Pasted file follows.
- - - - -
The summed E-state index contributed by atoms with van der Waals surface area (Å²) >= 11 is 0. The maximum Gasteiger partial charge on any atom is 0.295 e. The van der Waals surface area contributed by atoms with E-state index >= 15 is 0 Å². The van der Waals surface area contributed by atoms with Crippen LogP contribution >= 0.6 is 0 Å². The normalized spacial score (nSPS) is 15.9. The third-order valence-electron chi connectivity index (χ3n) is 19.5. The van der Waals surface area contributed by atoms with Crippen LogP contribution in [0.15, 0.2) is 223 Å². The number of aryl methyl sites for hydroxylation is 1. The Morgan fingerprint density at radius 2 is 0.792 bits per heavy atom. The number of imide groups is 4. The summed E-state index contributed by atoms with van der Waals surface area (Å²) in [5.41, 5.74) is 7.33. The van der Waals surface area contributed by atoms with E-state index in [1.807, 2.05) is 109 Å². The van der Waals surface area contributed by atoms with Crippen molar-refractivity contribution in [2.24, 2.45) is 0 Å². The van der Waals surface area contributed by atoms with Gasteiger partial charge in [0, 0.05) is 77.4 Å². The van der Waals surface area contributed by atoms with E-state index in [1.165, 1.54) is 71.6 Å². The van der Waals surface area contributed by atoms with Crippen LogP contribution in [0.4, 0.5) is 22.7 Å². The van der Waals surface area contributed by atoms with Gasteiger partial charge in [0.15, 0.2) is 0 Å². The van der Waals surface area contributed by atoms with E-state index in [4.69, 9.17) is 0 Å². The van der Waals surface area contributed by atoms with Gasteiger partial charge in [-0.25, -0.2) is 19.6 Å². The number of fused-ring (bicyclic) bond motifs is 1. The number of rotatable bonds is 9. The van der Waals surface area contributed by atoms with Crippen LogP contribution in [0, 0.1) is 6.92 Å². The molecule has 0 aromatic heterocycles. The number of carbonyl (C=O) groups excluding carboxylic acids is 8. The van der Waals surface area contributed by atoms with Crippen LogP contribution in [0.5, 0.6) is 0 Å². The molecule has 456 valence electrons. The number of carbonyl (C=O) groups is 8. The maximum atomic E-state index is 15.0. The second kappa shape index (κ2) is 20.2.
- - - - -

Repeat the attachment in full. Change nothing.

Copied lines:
The summed E-state index contributed by atoms with van der Waals surface area (Å²) >= 11 is 0. The maximum Gasteiger partial charge on any atom is 0.295 e. The van der Waals surface area contributed by atoms with E-state index >= 15 is 0 Å². The van der Waals surface area contributed by atoms with Crippen LogP contribution >= 0.6 is 0 Å². The normalized spacial score (nSPS) is 15.9. The third-order valence-electron chi connectivity index (χ3n) is 19.5. The van der Waals surface area contributed by atoms with Crippen LogP contribution in [0.15, 0.2) is 223 Å². The number of aryl methyl sites for hydroxylation is 1. The Morgan fingerprint density at radius 2 is 0.792 bits per heavy atom. The number of imide groups is 4. The summed E-state index contributed by atoms with van der Waals surface area (Å²) in [5.41, 5.74) is 7.33. The van der Waals surface area contributed by atoms with E-state index in [1.807, 2.05) is 109 Å². The van der Waals surface area contributed by atoms with Crippen molar-refractivity contribution in [2.24, 2.45) is 0 Å². The van der Waals surface area contributed by atoms with Gasteiger partial charge in [0, 0.05) is 77.4 Å². The van der Waals surface area contributed by atoms with E-state index in [1.165, 1.54) is 71.6 Å². The van der Waals surface area contributed by atoms with Crippen LogP contribution in [0.4, 0.5) is 22.7 Å². The van der Waals surface area contributed by atoms with Gasteiger partial charge in [0.15, 0.2) is 0 Å². The van der Waals surface area contributed by atoms with E-state index in [4.69, 9.17) is 0 Å². The van der Waals surface area contributed by atoms with Gasteiger partial charge in [-0.25, -0.2) is 19.6 Å². The number of fused-ring (bicyclic) bond motifs is 1. The number of rotatable bonds is 9. The van der Waals surface area contributed by atoms with Crippen LogP contribution in [0, 0.1) is 6.92 Å². The molecule has 0 aromatic heterocycles. The number of carbonyl (C=O) groups excluding carboxylic acids is 8. The van der Waals surface area contributed by atoms with Crippen LogP contribution in [0.5, 0.6) is 0 Å². The molecule has 456 valence electrons. The number of carbonyl (C=O) groups is 8. The maximum atomic E-state index is 15.0. The second kappa shape index (κ2) is 20.2.